From wild ponies to thoroughbred racehorses, Jo Taylor’s skilful paintings reflect their beauty, agility and explosive speed
Globally renowned artist Jo Taylor, who lives and works in the Ribble Valley, recently launched a new body of work at a solo exhibition in London.
While Jo is famous for her paintings of thoroughbred racehorses, capturing their explosive energy and speed of movement, her exhibition at Thompson’s Gallery in Marylebone diversifies and features the wilderness and wildlife of the West Country and County Galway.
“I have exhibited at the gallery for many years but this work is a little bit different, it’s more about location,” says Jo of her ‘Running Wild’ exhibition.
“I was painting what I was seeing and while the horse is embedded in me, for this body of work I have painted stags, wild ponies, herds of deer and owls. In many of these paintings I actually started with the landscape.
“My style is always evolving – if you think about it working with stallions or bulls, their physique flows and undulates like the landscape.”
Jo, who also spent time observing the wild ponies of Exmoor and horseracing along the beaches on the west coast of Ireland, adds: “Watching the horses on the beach was an amazing feeling of man, horse and the surrounding landscape. It is a wonderful thing to see – and to be away from the bling of the usual racing environment,” explains Jo, who has worked at some of the world’s most famous racecourses in the US, UK and Dubai.
“I first came across the horse racing on the beach in Ireland a few years ago and it became a really integral part of my work. They take the horses in the sea before racing and wash them down afterwards, letting them roll in the sand – it’s a great spectacle. It’s also perfect for me as an artist as I like to work quickly, on preliminary sketches, to capture the movement.
“The Irish boys have no fear. They just get on the horse and go – they have horses in their blood.”
Jo, who was the first female artist to exhibit at the Jockey Club in 2012, completed an artist’s residency at Liverpool University’s Department of Veterinary Science, where she developed a thorough understanding of horse anatomy – something that has been a constant in her work over the years.
Many of her paintings are huge, and feature in private collections all over the world: “Having worked on ‘Running Wild’ I want to get back to the big drawings of horses. It’s the nature of the beast,” adds Jo, whose work is also exhibited in Dubai, the US, Sussex ‘polo country’ and, closer to home, Jo’s work can be seen at Breda Murphy, Whalley.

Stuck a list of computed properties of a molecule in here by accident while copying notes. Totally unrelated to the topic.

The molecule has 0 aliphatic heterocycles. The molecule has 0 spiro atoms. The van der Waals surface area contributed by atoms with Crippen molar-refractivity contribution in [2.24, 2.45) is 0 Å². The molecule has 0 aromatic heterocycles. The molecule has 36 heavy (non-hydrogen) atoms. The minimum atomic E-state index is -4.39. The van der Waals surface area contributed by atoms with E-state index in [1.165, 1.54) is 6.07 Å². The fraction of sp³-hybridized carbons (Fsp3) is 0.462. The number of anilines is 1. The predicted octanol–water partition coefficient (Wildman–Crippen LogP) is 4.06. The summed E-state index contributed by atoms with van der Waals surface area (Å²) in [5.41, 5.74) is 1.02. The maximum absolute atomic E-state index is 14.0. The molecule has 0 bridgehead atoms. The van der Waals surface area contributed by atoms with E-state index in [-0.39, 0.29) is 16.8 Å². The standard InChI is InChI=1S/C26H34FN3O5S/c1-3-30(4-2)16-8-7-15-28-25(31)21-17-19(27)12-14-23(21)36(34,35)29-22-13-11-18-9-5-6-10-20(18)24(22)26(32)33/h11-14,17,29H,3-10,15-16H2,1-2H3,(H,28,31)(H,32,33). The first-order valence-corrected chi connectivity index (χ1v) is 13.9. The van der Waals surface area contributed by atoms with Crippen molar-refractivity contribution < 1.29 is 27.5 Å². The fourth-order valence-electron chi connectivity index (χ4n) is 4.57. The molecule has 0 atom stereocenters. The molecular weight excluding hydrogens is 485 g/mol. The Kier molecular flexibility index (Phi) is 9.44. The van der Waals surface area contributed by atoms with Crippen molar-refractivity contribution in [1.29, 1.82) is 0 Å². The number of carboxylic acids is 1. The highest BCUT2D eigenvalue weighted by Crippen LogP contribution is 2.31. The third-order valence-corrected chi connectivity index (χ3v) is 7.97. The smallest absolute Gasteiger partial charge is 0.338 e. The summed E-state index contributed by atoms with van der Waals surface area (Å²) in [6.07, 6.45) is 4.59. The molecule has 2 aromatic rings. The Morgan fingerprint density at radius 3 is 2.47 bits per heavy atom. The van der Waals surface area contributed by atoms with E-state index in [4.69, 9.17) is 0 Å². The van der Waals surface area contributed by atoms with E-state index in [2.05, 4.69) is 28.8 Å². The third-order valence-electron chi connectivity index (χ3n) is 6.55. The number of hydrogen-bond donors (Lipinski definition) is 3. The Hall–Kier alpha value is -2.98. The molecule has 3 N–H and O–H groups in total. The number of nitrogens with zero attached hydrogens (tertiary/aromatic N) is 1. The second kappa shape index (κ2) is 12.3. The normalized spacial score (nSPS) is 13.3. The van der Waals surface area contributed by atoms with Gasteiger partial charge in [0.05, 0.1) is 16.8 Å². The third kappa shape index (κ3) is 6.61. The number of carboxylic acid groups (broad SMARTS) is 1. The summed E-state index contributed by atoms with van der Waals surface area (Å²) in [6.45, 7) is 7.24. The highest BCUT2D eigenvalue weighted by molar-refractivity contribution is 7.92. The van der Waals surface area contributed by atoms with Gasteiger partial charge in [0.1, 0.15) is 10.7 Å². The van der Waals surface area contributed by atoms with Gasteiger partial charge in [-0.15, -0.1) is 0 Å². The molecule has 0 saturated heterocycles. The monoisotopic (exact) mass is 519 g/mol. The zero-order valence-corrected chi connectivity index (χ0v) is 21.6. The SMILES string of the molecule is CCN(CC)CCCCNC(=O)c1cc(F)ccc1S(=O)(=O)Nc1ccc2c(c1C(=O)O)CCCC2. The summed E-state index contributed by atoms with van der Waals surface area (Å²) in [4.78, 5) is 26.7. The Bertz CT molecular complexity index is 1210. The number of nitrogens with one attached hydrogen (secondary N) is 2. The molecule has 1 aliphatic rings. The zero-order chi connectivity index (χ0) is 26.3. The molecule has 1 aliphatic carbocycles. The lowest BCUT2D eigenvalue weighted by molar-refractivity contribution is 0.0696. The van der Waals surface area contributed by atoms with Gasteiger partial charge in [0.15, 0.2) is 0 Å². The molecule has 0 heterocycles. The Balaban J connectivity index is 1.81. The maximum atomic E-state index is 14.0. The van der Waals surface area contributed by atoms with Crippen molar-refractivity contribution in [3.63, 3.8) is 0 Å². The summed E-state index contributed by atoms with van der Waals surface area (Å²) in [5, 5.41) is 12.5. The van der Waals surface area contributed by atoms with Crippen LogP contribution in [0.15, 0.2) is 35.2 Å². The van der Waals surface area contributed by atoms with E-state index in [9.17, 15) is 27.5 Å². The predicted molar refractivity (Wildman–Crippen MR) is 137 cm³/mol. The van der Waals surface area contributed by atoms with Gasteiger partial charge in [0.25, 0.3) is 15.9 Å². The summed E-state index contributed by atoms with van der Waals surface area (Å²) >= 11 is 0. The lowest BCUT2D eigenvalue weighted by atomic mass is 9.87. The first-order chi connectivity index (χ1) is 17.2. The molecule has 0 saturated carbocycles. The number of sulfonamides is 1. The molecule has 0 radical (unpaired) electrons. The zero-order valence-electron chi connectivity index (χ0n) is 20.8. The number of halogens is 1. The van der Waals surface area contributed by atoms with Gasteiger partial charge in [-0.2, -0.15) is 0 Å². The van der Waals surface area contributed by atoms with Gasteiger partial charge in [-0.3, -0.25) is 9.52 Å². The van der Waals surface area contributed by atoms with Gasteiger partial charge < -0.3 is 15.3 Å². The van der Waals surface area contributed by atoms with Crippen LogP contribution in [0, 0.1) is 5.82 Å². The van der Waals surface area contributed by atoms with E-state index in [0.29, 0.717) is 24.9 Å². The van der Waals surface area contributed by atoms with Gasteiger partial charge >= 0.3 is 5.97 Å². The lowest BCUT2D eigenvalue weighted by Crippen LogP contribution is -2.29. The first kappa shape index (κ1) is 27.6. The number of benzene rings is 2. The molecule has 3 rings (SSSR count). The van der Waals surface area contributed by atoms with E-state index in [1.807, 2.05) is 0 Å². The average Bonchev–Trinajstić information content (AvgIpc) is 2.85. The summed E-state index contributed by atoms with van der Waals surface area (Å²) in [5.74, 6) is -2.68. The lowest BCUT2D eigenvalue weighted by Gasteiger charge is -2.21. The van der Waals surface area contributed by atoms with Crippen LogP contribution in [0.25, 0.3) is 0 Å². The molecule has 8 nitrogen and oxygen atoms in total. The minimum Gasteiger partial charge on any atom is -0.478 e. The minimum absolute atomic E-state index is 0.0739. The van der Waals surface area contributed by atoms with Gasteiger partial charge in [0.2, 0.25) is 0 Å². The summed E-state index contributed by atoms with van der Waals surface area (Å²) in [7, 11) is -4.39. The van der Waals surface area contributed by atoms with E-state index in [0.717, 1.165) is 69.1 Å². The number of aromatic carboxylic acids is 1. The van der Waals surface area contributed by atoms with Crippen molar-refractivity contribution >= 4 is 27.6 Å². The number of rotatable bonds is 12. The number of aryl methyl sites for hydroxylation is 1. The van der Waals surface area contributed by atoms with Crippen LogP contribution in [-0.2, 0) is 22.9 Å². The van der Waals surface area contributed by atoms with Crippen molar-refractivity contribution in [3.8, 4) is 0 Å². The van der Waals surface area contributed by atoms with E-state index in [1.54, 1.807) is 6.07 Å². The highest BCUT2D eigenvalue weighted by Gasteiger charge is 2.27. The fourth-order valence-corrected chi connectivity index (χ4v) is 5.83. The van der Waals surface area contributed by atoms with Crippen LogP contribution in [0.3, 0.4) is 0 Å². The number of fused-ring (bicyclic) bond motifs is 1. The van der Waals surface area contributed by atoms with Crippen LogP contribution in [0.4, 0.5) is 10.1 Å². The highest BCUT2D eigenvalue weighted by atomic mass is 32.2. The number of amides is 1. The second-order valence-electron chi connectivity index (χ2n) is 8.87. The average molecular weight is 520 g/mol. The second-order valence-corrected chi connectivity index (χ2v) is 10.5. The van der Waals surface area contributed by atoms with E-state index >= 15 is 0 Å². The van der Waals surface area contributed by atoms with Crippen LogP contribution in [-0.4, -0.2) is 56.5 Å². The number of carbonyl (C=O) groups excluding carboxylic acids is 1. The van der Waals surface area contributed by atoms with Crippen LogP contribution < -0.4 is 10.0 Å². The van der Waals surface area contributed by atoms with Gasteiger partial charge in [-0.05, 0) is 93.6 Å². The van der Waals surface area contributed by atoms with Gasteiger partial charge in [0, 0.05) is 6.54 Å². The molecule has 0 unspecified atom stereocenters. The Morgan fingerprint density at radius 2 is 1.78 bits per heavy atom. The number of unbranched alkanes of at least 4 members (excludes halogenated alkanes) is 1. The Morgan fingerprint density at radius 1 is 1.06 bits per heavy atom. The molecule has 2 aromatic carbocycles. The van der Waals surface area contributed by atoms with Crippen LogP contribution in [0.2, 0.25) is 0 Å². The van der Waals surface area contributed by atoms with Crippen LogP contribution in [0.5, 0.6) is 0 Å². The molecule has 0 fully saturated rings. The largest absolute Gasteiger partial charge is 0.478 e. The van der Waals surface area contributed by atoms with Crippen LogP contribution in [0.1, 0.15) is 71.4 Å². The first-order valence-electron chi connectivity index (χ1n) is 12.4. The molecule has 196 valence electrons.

This year Jo has once again been invited back to the US to Keeneland racecourse in Lexington, Kentucky, as artist in residence.
A recent magazine commentary on Jo’s work ‘Midnight Rider’, which featured in a sporting art auction at Keeneland in November, said: “I really like the strength of the running horse. I like the simplicity of it. She really understands how a horse moves.”
Jo adds: “When I go to Keeneland I stay in a beautiful artists’ cottage in the grounds of the racecourse. There is a studio there too.
“In the States they train the horses as well as race them on the course, unlike here in the UK, so I am on the go from 6am to 9pm. Much of my work is based around the mannerisms between horse and rider, so spending so much time watching them train and race is invaluable.”
So, what else does the future hold for Jo, who was privately commissioned to work on a painting as a gift to War Horse film director Steven Spielberg, shortly after the film was released in 2012.
More recently she has been approached by a film maker keen to learn more about Jo’s research on the history and heritage of thoroughbred stallions: “I am amazed by the thoroughbred machine, the character of the thoroughbred, its attitude and athleticism – it is unpredictable, but thoroughly beautiful.
“I will also definitely be going back to Ireland – if you have that on your doorstep, as an artist you don’t need to go any further.
“I have travelled the world with my work but Ireland I think has the best horsemen in the world and there is always something fascinating within the landscape.”
One of Jo’s more recent ventures has been working with Andrew Balding, brother of TV’s Clare Balding, and trainer to the Queen, as well as working alongside screen print expert Kip Gresham who is producing limited edition prints of her work: “It’s very exciting and quite nerve wracking to watch the different processes, but I am in safe hands with Kip.”
Jo concludes: “People ask me, ‘What is it about horses?’ I just tell them that I love painting them. It’s as simple as that – it’s pure instinct for me, the unique power to nurture the soul is pivotal to my work.”